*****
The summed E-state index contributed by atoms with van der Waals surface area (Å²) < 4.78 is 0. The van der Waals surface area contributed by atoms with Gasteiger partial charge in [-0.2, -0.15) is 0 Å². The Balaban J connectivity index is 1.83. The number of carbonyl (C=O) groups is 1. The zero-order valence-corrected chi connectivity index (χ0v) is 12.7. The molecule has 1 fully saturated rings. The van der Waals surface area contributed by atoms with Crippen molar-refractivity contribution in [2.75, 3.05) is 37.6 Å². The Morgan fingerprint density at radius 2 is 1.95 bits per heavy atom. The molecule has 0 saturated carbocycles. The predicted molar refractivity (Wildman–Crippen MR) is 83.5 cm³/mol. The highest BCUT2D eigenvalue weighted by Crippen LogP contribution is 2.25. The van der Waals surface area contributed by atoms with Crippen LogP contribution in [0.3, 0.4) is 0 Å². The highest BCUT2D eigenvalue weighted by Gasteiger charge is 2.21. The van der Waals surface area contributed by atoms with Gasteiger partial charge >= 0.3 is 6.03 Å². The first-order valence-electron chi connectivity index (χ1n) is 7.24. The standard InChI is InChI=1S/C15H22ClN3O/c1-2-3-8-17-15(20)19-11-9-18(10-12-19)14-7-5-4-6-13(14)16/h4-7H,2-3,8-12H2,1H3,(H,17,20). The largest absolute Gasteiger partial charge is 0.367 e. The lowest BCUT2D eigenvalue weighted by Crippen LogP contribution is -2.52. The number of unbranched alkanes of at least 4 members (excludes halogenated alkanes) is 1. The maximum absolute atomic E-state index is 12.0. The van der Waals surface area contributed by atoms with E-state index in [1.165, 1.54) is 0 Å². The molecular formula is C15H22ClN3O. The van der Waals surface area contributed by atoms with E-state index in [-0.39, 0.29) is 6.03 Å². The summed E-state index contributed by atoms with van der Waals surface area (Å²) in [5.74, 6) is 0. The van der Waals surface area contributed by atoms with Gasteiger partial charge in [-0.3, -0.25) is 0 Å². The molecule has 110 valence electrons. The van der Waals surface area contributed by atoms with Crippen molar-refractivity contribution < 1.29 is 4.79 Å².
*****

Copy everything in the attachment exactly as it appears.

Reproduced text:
The summed E-state index contributed by atoms with van der Waals surface area (Å²) < 4.78 is 0. The van der Waals surface area contributed by atoms with Gasteiger partial charge in [-0.2, -0.15) is 0 Å². The Balaban J connectivity index is 1.83. The number of carbonyl (C=O) groups is 1. The zero-order valence-corrected chi connectivity index (χ0v) is 12.7. The molecule has 1 fully saturated rings. The van der Waals surface area contributed by atoms with Crippen molar-refractivity contribution in [2.75, 3.05) is 37.6 Å². The Morgan fingerprint density at radius 2 is 1.95 bits per heavy atom. The molecule has 0 saturated carbocycles. The predicted molar refractivity (Wildman–Crippen MR) is 83.5 cm³/mol. The highest BCUT2D eigenvalue weighted by Crippen LogP contribution is 2.25. The van der Waals surface area contributed by atoms with Crippen LogP contribution in [0.3, 0.4) is 0 Å². The highest BCUT2D eigenvalue weighted by Gasteiger charge is 2.21. The van der Waals surface area contributed by atoms with Gasteiger partial charge >= 0.3 is 6.03 Å². The first-order valence-electron chi connectivity index (χ1n) is 7.24. The standard InChI is InChI=1S/C15H22ClN3O/c1-2-3-8-17-15(20)19-11-9-18(10-12-19)14-7-5-4-6-13(14)16/h4-7H,2-3,8-12H2,1H3,(H,17,20). The largest absolute Gasteiger partial charge is 0.367 e. The lowest BCUT2D eigenvalue weighted by Crippen LogP contribution is -2.52. The number of unbranched alkanes of at least 4 members (excludes halogenated alkanes) is 1. The maximum absolute atomic E-state index is 12.0. The van der Waals surface area contributed by atoms with E-state index in [1.165, 1.54) is 0 Å². The molecular formula is C15H22ClN3O. The van der Waals surface area contributed by atoms with E-state index in [-0.39, 0.29) is 6.03 Å². The summed E-state index contributed by atoms with van der Waals surface area (Å²) in [5.74, 6) is 0. The van der Waals surface area contributed by atoms with Gasteiger partial charge in [-0.3, -0.25) is 0 Å². The molecule has 110 valence electrons. The van der Waals surface area contributed by atoms with Crippen molar-refractivity contribution < 1.29 is 4.79 Å².